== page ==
My friend Luke posted this at his blog, but I have to repost it. Chris Harrison has what he thinks may be a novel way to do visual clustering, for category pages at Wikipedia, called ClusterBall. It looks like he first sorts a bunch of nodes around a circle, then sorts nodes which can float in the center of the circle, and a parent node is fixed at the center. (It reminds me a little bit of this method that Matt Hurst referenced, where you try to find a minimizing spanning tree, or backbone, to get from one node to another. You layout areas of the graph first locally, then arrange those local areas on your spanning tree.)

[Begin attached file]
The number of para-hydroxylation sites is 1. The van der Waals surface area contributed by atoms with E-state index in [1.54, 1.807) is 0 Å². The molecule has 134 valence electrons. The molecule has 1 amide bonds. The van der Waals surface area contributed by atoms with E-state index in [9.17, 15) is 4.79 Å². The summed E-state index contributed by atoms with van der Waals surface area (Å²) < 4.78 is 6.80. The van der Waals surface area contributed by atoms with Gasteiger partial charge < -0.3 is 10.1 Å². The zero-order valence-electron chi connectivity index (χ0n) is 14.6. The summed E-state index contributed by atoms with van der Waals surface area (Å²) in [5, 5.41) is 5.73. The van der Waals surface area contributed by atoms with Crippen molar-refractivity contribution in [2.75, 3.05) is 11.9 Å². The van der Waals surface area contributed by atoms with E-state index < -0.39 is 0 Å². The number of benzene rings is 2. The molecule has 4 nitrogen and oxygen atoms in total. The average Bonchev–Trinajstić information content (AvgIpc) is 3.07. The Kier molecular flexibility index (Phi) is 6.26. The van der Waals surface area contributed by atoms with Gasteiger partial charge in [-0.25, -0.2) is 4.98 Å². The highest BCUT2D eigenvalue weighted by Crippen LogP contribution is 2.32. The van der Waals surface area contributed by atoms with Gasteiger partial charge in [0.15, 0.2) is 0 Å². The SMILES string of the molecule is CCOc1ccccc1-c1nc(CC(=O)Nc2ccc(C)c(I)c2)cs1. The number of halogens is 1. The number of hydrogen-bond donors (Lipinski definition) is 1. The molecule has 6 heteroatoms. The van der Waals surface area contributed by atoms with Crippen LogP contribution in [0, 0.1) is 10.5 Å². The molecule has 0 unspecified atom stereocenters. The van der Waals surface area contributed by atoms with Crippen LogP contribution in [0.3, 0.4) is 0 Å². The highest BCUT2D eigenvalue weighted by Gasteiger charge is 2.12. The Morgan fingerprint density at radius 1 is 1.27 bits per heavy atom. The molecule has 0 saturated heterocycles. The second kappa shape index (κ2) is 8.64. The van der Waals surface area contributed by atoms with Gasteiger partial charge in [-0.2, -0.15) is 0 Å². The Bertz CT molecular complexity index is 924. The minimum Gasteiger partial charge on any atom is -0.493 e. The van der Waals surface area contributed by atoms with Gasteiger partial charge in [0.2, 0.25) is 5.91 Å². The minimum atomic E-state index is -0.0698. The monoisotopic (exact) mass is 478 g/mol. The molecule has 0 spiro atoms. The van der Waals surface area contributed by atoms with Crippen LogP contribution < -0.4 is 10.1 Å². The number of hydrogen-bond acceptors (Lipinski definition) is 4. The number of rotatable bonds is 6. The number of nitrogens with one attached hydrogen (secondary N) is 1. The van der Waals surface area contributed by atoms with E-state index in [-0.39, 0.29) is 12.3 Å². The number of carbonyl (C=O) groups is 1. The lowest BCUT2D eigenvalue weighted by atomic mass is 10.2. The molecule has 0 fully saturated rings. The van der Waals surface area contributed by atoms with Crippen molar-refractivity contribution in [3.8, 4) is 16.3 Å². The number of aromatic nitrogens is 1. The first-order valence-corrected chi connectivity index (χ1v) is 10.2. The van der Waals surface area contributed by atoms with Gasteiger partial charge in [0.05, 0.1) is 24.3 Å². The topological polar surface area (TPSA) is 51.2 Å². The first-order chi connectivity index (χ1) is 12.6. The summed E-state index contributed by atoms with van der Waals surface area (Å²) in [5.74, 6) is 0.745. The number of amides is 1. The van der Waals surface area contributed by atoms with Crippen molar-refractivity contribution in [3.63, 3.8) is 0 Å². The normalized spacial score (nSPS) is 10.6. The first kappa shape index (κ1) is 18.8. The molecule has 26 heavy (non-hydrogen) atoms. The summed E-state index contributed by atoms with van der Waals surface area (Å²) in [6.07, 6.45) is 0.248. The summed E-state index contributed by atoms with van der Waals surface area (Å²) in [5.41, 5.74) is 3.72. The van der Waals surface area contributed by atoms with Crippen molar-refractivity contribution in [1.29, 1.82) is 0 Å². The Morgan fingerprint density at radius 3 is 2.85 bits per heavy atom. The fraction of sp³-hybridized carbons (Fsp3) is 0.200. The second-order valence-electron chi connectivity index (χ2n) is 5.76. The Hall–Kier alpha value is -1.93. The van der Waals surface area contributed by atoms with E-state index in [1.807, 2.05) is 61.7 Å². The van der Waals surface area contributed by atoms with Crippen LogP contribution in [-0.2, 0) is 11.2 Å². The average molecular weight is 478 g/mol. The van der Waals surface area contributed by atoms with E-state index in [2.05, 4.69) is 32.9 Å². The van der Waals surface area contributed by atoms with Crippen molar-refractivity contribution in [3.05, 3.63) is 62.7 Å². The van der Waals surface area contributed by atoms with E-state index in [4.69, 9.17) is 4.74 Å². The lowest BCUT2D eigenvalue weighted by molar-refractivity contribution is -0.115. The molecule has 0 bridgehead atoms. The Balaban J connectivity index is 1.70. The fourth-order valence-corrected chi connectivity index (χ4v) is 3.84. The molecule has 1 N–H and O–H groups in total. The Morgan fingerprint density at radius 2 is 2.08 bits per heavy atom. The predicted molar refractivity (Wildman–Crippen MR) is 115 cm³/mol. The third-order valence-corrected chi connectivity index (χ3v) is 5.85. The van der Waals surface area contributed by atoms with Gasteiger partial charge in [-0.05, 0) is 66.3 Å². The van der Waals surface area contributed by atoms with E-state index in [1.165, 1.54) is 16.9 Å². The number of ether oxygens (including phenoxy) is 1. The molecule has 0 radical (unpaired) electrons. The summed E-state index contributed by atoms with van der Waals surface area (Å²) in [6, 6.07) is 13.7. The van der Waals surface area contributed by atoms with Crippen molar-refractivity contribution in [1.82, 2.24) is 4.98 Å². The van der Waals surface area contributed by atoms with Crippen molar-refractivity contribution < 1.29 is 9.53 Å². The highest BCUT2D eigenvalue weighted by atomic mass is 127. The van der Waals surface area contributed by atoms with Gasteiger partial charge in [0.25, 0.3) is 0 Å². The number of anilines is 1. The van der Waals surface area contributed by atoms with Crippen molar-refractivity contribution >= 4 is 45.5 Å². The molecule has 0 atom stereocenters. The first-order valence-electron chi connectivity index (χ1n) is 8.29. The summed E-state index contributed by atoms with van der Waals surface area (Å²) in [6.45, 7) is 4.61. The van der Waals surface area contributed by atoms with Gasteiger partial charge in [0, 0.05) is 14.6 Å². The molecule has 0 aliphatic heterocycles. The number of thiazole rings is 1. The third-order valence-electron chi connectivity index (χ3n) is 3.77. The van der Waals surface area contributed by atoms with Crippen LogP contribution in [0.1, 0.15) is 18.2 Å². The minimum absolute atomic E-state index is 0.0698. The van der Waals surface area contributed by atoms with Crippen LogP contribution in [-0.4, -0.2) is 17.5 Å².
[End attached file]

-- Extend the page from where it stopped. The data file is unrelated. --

This visualization shows the structure of three levels of Wikipedia category pages and their interconnections. Centered in the graph is a parent node. Pages that are linked from this parent node are rendered inside the ball. Finally, pages that are linked to the latter (secondary) nodes are rendered on the outer ring. Links between category pages are illustrated by edges, which are color coded to represent their depth from the parent node. Nodes are clustered such that edge lengths are minimized. This forces highly connected groups of pages to clump together, essentially forming topical groups. The center acts as an anchor while the ring provides a fixed perimeter. This allows the secondary, super-categories to “float” above clusters.